Now, the definite don’ts. Those suffering acute illness accompanied by fever or inflammatory skin conditions should not use saunas. Anyone taking any kind of medication, whether prescription or over the counter, should consult a physician before using the sauna, as should those suffering a cardiovascular condition. As discussed previously, there is substantial evidence that sauna use is beneficial for those suffering heart conditions, but the particular effects will vary case-by-case.

There is also some danger of electrolyte loss through exposure to sauna heat. Though the average person loses 0.5 kg of sweat in a sauna session, some lose substantially more. This can lead to a loss of electrolytes, particularly sodium, chloride, potassium, magnesium, and calcium. Dehydration from overexposure to heat can lead to fatigue and skeletal muscle cramps. Anyone using the sauna should take care to sufficiently hydrate before and after, and to consume electrolyte-rich foods such as seeds, nuts, spinach, avocado, and fish. Sauna use has also been shown to reduce sperm counts and motility in men who use saunas, though the effect is reversible within a few months of ceasing sauna use.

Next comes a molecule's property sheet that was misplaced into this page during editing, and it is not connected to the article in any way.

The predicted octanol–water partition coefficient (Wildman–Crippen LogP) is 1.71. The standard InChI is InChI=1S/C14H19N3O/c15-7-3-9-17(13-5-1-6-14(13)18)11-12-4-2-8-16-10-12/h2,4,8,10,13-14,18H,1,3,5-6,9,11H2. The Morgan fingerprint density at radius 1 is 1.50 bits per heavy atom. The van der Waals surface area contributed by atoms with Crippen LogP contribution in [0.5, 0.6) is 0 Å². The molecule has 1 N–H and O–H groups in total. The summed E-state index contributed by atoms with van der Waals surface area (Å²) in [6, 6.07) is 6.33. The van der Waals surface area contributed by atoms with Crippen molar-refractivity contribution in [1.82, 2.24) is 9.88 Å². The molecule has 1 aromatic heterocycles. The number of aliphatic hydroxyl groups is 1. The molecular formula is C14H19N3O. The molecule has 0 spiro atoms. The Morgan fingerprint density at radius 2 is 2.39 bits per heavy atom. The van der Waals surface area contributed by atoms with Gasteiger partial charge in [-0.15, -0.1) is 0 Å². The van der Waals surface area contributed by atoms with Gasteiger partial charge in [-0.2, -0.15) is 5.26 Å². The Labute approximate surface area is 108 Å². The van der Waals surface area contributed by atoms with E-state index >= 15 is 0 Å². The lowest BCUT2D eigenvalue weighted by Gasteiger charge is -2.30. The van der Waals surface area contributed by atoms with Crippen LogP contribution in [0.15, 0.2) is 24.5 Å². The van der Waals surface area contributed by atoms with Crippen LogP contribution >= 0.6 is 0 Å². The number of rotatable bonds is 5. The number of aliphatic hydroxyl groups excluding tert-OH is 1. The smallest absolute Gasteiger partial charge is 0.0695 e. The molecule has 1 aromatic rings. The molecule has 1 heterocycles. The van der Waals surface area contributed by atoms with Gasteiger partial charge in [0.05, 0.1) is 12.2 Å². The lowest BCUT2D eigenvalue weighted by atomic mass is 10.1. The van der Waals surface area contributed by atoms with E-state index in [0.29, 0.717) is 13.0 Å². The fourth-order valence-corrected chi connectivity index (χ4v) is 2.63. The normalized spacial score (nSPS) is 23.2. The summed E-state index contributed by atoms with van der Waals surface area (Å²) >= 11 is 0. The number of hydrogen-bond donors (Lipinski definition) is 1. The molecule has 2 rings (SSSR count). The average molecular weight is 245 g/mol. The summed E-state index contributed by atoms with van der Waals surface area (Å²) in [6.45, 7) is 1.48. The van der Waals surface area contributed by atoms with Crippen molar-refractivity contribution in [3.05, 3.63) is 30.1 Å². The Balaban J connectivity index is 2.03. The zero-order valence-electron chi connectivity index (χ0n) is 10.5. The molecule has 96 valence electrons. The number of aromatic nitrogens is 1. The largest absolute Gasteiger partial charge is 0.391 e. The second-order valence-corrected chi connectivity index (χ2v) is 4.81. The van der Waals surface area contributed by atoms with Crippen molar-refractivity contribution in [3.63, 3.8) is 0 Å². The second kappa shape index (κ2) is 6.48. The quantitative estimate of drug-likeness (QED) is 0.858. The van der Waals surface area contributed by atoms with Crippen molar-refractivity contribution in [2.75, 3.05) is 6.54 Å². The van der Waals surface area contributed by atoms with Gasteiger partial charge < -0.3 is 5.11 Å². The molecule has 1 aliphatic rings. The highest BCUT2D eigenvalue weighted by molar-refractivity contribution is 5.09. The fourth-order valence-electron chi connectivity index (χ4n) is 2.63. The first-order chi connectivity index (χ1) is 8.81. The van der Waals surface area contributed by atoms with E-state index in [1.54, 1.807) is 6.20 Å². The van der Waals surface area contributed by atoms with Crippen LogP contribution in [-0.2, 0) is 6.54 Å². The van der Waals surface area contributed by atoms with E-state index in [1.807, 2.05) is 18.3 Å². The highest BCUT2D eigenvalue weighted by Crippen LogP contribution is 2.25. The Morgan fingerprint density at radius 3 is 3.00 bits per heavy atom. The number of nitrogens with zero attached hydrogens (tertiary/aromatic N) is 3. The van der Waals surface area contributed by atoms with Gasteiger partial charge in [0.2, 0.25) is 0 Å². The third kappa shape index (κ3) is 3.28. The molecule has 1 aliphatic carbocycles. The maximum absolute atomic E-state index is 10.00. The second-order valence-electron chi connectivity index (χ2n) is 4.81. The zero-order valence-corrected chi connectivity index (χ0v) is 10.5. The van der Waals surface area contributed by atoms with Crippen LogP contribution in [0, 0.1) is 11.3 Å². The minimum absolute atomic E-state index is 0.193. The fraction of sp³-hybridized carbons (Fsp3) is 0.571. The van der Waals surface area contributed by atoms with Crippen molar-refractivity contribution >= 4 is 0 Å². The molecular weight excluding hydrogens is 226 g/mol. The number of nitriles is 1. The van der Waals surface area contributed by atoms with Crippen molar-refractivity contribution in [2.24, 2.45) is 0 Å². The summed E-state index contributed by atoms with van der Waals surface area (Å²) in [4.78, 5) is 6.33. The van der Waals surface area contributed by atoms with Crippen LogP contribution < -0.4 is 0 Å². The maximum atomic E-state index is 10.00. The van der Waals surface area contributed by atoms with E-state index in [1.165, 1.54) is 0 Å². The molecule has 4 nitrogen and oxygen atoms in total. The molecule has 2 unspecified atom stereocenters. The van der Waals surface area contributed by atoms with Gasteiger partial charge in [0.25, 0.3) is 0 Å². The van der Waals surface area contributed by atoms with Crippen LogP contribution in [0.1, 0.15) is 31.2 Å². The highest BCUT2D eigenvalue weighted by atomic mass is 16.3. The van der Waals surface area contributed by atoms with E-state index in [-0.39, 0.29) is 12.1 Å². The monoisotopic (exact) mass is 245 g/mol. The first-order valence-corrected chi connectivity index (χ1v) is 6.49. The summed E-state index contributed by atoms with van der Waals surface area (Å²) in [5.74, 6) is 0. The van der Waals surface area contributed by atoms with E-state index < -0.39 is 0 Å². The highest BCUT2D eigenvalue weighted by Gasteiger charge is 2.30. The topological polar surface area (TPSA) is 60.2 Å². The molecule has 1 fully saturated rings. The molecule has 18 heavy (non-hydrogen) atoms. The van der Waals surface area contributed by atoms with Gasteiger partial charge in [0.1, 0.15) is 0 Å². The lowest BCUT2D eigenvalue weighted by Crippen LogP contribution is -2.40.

Sauna use has been shown to have enormous health benefits, from the improvement of cardiovascular condition to fertility, mental health, and more. It relaxes muscles and stimulates blood flow to skeletal muscle, leads to greater excretion of toxins through sweat, and stimulates molecules within the body’s cells that not only strengthen the body’s response to heat stress, but reduce inflammation, aging, and the development of tumors. It is generally healthy for adults of all ages, as well as for children and special medical populations with appropriate supervision.

Additional Resources:

DIY Sauna Course